If there was an Iron Butt award at the Alternative Engine Conference held at French Valley Airport in Temecula, California, Joe Williams would have been in the running last Saturday. True, he flew his Sonerai II just somewhat over two hours from Casa Grande, Arizona, but in such a diminutive speedster that’s sure to be a major cross country.
Williams bought his Sonerai II as a flying airplane, complete with a ’93 Subaru Legacy 4-cylinder, double over-head cam, water-cooled EJ22 engine in it. But he’s worked and flown the combination enough (it has 500 hours on it) to log his own adventures and he seems eager for more.
Performance is good. Williams figures on 140-150 kt IAS at 5 gph, or a bit over 9 gph at WOT. He also quoted 172 mph TAS at 5.5 gph, so in the real world he’s putting right along on not much fuel. Earlier he tried a set of Delta 230 grind racing cams in the EJ22, and they made noticeably more power (+25 hp and +25 ft lb of torque) that worked great in climb and cruise. However, their lumpy idle was sufficient to fail the right upper engine mount, so he repaired the mount and removed the cams until he can figure out a stouter engine/mount interface.
An engine mod that’s worked great is a shallow oil pan from Outfront Motorsports. The stock Subaru pan is especially deep; the Outfront pan hangs through the lower cowling and is literally out in front, so it provides much needed aero streamlining.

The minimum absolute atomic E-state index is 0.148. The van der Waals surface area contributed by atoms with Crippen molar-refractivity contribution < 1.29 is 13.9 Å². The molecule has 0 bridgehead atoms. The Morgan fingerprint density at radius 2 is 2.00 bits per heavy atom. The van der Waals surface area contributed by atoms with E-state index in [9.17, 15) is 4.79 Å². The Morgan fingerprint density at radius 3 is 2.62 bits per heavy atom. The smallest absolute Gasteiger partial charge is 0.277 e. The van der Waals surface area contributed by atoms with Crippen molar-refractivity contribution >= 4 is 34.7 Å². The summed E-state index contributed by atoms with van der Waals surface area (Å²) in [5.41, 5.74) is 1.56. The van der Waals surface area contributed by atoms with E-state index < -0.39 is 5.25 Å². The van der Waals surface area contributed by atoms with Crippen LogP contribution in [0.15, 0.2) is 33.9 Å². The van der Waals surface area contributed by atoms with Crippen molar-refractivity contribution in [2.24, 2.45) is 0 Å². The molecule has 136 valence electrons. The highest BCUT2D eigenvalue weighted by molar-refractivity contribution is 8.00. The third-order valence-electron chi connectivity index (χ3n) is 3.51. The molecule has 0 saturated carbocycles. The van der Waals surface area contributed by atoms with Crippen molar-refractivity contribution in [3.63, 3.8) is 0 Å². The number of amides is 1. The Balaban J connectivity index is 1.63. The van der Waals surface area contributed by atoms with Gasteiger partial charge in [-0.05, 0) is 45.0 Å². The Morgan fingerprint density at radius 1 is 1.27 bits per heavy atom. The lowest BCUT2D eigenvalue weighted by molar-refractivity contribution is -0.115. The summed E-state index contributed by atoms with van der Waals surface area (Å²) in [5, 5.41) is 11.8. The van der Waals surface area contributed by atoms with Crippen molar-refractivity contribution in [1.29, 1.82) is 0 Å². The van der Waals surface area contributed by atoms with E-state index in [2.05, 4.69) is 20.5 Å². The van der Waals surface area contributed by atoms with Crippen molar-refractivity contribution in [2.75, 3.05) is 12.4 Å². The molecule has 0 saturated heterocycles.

One thing the Subaru installation is is heavy, if you can call an empty weight of 752 lb. portly. But between the Subie and the full-framed Williams he figures his Sonerai is 300 lb. heavier than a stocker. But he’s got the power to pull it, and with a 1,150 lb gross he’s got the breathing space for fuel and what luggage will fit. He did, however, replace the two 11-lb lead acid batteries with a pair of 1.5-lb Shorai LFX14L2-BS12 lithium Ion units and rates them as “fantastic.” “They weigh nothing and each one has 210 CCA.”
And Williams flies his Sonerai. After his first 11 hour jaunt to Oshkosh from Casa Grande he said he “couldn’t feel my butt for two days,” a situation cured by memory foam cushioning.
Tom Wilson is a professional magazine writer and nurtures an ongoing affair with all things internal combustion. His writing is most often found in automotive magazines, but aviation is his first love. Working as a line boy, he learned to fly while in high school, but still hasn’t mastered the art of keeping a paper chart in an open cockpit.